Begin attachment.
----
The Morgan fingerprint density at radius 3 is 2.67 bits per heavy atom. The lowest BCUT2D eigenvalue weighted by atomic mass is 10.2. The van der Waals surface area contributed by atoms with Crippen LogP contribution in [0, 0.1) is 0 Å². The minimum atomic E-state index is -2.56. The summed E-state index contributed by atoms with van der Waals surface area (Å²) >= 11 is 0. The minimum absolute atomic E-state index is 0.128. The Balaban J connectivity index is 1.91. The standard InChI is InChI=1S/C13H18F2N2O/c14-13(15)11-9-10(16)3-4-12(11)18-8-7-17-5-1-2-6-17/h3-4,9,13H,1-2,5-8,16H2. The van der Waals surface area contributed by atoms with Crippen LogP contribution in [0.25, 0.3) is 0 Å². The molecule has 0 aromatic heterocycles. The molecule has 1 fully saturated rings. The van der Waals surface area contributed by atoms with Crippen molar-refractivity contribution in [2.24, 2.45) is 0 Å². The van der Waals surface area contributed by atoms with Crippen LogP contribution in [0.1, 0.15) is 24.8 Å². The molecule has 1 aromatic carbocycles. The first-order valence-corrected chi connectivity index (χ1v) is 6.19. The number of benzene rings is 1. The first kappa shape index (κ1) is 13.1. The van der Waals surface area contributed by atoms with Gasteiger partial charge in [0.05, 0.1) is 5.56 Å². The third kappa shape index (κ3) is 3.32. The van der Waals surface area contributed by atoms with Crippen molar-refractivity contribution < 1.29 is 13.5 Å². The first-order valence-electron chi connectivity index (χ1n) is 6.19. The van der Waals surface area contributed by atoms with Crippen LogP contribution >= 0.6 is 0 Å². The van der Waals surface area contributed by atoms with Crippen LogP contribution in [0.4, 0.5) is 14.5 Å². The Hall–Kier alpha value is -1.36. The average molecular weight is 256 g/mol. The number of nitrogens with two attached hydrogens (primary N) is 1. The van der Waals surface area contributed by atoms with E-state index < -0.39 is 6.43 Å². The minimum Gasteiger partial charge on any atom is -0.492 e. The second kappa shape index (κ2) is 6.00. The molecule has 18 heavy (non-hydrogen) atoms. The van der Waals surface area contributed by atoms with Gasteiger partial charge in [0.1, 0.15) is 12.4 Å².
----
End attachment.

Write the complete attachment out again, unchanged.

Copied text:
The Morgan fingerprint density at radius 3 is 2.67 bits per heavy atom. The lowest BCUT2D eigenvalue weighted by atomic mass is 10.2. The van der Waals surface area contributed by atoms with Crippen LogP contribution in [0, 0.1) is 0 Å². The minimum atomic E-state index is -2.56. The summed E-state index contributed by atoms with van der Waals surface area (Å²) >= 11 is 0. The minimum absolute atomic E-state index is 0.128. The Balaban J connectivity index is 1.91. The standard InChI is InChI=1S/C13H18F2N2O/c14-13(15)11-9-10(16)3-4-12(11)18-8-7-17-5-1-2-6-17/h3-4,9,13H,1-2,5-8,16H2. The van der Waals surface area contributed by atoms with Crippen LogP contribution in [0.25, 0.3) is 0 Å². The molecule has 0 aromatic heterocycles. The molecule has 1 fully saturated rings. The van der Waals surface area contributed by atoms with Crippen molar-refractivity contribution in [2.24, 2.45) is 0 Å². The van der Waals surface area contributed by atoms with Crippen LogP contribution in [0.1, 0.15) is 24.8 Å². The molecule has 1 aromatic carbocycles. The first-order valence-corrected chi connectivity index (χ1v) is 6.19. The number of benzene rings is 1. The first kappa shape index (κ1) is 13.1. The van der Waals surface area contributed by atoms with Gasteiger partial charge in [0.05, 0.1) is 5.56 Å². The third kappa shape index (κ3) is 3.32. The van der Waals surface area contributed by atoms with Crippen molar-refractivity contribution < 1.29 is 13.5 Å². The first-order valence-electron chi connectivity index (χ1n) is 6.19. The van der Waals surface area contributed by atoms with Crippen LogP contribution >= 0.6 is 0 Å². The van der Waals surface area contributed by atoms with Crippen LogP contribution in [0.4, 0.5) is 14.5 Å². The Hall–Kier alpha value is -1.36. The average molecular weight is 256 g/mol. The number of nitrogens with two attached hydrogens (primary N) is 1. The van der Waals surface area contributed by atoms with E-state index < -0.39 is 6.43 Å². The minimum Gasteiger partial charge on any atom is -0.492 e. The second kappa shape index (κ2) is 6.00. The molecule has 18 heavy (non-hydrogen) atoms. The van der Waals surface area contributed by atoms with Gasteiger partial charge in [0.1, 0.15) is 12.4 Å².